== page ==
One of the major benefits of commercial property investment is that debt funding is widely available with generally favorable borrowing terms. However, “favorable” doesn’t mean easy. The primary concern for every lender, from a government agency to a community bank, is the risk associated with their loan being repaid.
One of the steps that lenders take to mitigate their repayment risk is to ask their loan sponsors to provide a personal guarantee of the loan’s balance.
What is a Personal Guarantee?
A personal guarantee is a pledge by the transaction sponsor(s) to personally ensure that the loan will be repaid. Practically, this means that they are pledging to reach into their own pocket for money to pay off the loan balance if necessary.
For most commercial real estate loans, the lender’s primary source of repayment is the cash flow produced by the property. The secondary source of repayment is the liquidation of the collateral. This means that, should the cash flow ever be insufficient to make the loan payments, the lender will foreclose on the property and sell it. If the sales proceeds are not enough to pay off the entire balance, the guarantor(s) are responsible for paying the remaining balance out of their personal assets.
But, not all personal guarantees are created equal. There are a number of different structures used by lenders, depending on the specific terms of the loan. For borrowers, it is critically important to understand the difference in order to assess their own personal liability in the situation.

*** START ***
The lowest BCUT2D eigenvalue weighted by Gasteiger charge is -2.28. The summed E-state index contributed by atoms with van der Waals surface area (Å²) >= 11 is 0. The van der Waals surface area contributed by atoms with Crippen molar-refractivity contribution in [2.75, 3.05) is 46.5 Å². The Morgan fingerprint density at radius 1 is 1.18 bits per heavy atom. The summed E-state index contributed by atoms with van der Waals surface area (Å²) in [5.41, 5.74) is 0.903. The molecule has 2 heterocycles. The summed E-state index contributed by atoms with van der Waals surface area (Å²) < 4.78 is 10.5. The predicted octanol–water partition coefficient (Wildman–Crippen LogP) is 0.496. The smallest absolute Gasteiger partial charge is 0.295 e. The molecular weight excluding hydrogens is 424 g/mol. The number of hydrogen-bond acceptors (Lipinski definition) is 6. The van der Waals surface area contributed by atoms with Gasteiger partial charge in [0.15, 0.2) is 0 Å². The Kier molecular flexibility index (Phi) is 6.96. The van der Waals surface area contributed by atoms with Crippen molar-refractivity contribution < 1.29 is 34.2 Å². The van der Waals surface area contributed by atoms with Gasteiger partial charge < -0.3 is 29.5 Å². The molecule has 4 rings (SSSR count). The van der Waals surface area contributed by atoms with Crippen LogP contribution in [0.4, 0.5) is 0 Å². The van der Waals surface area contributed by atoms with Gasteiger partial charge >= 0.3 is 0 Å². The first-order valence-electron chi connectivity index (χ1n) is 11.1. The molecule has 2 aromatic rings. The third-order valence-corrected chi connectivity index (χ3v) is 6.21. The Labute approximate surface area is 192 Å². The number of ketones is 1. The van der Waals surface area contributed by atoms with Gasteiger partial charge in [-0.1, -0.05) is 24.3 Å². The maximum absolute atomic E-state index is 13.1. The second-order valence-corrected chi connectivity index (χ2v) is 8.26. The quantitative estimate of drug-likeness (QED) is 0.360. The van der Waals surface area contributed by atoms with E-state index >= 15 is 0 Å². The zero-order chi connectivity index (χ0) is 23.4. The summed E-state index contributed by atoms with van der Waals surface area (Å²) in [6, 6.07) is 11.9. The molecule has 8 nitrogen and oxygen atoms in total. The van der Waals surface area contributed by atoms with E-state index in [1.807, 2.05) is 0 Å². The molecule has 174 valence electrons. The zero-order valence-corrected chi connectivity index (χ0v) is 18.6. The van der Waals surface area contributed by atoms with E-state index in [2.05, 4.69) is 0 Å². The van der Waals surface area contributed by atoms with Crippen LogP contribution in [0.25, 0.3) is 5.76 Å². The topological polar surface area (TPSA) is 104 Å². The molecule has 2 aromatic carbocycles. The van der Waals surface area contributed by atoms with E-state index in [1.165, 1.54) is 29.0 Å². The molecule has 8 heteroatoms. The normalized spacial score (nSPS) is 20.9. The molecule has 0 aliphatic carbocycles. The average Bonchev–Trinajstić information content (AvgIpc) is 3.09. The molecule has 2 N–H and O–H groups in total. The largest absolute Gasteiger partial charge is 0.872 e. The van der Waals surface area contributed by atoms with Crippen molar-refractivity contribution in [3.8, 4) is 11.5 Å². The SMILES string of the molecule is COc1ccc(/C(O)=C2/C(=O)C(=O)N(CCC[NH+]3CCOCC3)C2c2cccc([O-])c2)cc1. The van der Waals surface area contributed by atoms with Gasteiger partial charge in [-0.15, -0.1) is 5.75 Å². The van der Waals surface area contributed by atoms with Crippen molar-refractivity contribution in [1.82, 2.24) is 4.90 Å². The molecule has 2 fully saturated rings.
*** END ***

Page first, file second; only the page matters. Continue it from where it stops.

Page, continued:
What are the Different Guarantee Structures?
For the purposes of explaining how loan guarantee structures work, assume that a small business defaults and their lender forecloses on the collateral property. After it is sold, there is a $100,000 loan amount remaining. The specific structure of the guarantee is described in the loan agreement and has a material impact on who is responsible for the balance, as well as how it is divided up between partners.
On the whole, commercial real estate loan guarantee structures fall into one of the following 8 categories:
- Sole Unlimited Guarantee: One individual guarantor who is responsible for the full amount of the loan balance on his or her own. This is most common when there is only one individual sponsor/business owner involved in the loan transaction. The sole guarantor would be responsible for the entire $100,000 balance on his or her own.
- Joint Unlimited Guarantee: In cases with more than one guarantor, a joint unlimited guarantee means that the group is jointly responsible for the loan balance and they need to figure out how to divide it amongst themselves. Suppose there were two guarantors; they could pay 50/50, 60/40, or whatever configuration gets them to the full $100,000 balance.